By Natalia Barber '23; Image by Sydney Schaefer
As the nation looks to move forward after Trump’s presidency, we are forced to reckon with the damage that he left behind. Hoping to make good on his campaign promises of building a wall at the Southern border, Trump focused his efforts on dismantling the US immigration systemupon coming to office. Over the course of his term, his administration passed more than 400 executive orders on immigration. Beyond policy changes, Trump was also known for his abrasive rhetoric towards immigrants, which served as a highly visible example of accepted racist attitudes. Even before President Trump, the immigration system in the United States has not served the individuals it needs to. With a remarkably high volume of migrants attempting to cross the southern border, we need a revamped approach to immigration urgently. To move forward, a possible starting point for change lies in changing the hearts and minds of the American public. With the prevalence of misconceptions and false narratives of the “illegal alien,” US citizens are not aware of the realities of the difficulties of being undocumented in the US and the reasons they leave home. We need to combat misinformation and appeal to the compassion of the American people to create a tangible system for action. In the 1980s, the Sanctuary Movement did just that.
Through the Sanctuary Movement, a network of religious congregations offered legal and humanitarian aid to Central American refugees who were denied asylum. This movement was very effective at galvanizing individuals to act in order to protect asylum seekers, and it used the power of refugee testimony to bridge the divide between abstractly understanding problems and confronting the realities of the injustices occurring in the region. There was an urgency baked into these actions, as refugees from the Northern Triangle needed aid promptly.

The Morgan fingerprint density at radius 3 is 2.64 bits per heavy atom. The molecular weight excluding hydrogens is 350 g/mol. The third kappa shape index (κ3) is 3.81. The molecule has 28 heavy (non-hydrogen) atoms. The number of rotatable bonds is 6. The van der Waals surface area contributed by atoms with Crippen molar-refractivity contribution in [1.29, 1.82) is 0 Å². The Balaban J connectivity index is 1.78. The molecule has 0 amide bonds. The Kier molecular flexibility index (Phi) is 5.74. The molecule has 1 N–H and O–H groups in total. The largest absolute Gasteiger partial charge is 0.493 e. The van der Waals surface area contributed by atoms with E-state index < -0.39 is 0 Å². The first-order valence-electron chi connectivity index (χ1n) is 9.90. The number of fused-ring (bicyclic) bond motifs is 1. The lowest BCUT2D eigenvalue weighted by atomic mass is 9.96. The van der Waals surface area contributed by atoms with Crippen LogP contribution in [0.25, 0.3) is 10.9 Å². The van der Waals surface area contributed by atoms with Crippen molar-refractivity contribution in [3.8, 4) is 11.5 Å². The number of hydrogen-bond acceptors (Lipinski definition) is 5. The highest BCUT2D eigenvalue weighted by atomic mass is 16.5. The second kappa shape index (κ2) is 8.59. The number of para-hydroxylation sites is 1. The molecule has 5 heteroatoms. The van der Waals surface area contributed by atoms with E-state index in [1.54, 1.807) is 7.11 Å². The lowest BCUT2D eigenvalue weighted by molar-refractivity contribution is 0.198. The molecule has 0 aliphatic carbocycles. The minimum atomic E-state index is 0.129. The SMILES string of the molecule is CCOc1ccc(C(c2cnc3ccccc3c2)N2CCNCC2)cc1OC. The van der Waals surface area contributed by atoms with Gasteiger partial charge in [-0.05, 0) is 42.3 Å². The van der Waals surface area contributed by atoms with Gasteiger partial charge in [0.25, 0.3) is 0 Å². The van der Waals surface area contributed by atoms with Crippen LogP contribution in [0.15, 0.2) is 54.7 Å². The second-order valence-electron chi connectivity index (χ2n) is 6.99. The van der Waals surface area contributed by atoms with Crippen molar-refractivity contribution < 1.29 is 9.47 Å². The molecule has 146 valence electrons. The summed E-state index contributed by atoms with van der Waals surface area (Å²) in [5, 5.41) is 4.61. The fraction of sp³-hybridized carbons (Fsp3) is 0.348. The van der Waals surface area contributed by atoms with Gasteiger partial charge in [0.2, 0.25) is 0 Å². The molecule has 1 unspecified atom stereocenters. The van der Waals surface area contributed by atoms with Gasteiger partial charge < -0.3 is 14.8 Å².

That urgency still exists today, just transposed into a different time and place. The Sanctuary Movement’s use of testimony to educate and cultivate empathy offers meaningful lessons for how we approach our broken immigration system post-Trump.
The Sanctuary Movement was accessible to anyone involved in a religious organization, opening up points of connection beyond those who would normally be involved with activism. Each congregation had to collectively decide whether or not they were going to become a “sanctuary,” creating a shared sense of commitment and an attainable framework of action. One of the movement’s most powerful tools to convince congregations to act was the use of testimony. The refugees themselves would appear in front of churches and share their stories, describing the conditions that led them to flee their home countries – violence and persecution flooded the region at the time. The testimonies were particularly powerful for their potential to educate and to draw on the emotions of parishioners.
The educational capacity of testimonies was twofold. For many, the circumstances that led to migration from Central America were theoretical and distant. By actually listening to the testimonies of asylum seekers, parishioners were presented with tangible evidence of abstract conditions; US citizens could no longer feign ignorance or close their eyes to the violence occurring across the border. Further, refugee testimony forced individuals to confront preconceived notions they may have held regarding undocumented immigrants. Such biases were best combated by engaging in conversations with the asylees themselves.
In addition to educating, the use of testimony appealed directly to the emotions of the congregation, calling on the sentiments of empathy and compassion that would spur support for offering sanctuary. Many individuals reported being deeply moved by the testimonies they heard; one activist stated, “I learn from other people’s journeys… Sending people to places across the country was invaluable as far as educating for change. I stand in awe [of them].” The emotional draw was strengthened by these testimonies being given through the church, as lessons in Christianity often center around loving your neighbor and helping those in need. When faced with a chance to act, Sanctuary Movement testimony provided a means to fulfill Christian promises of aid.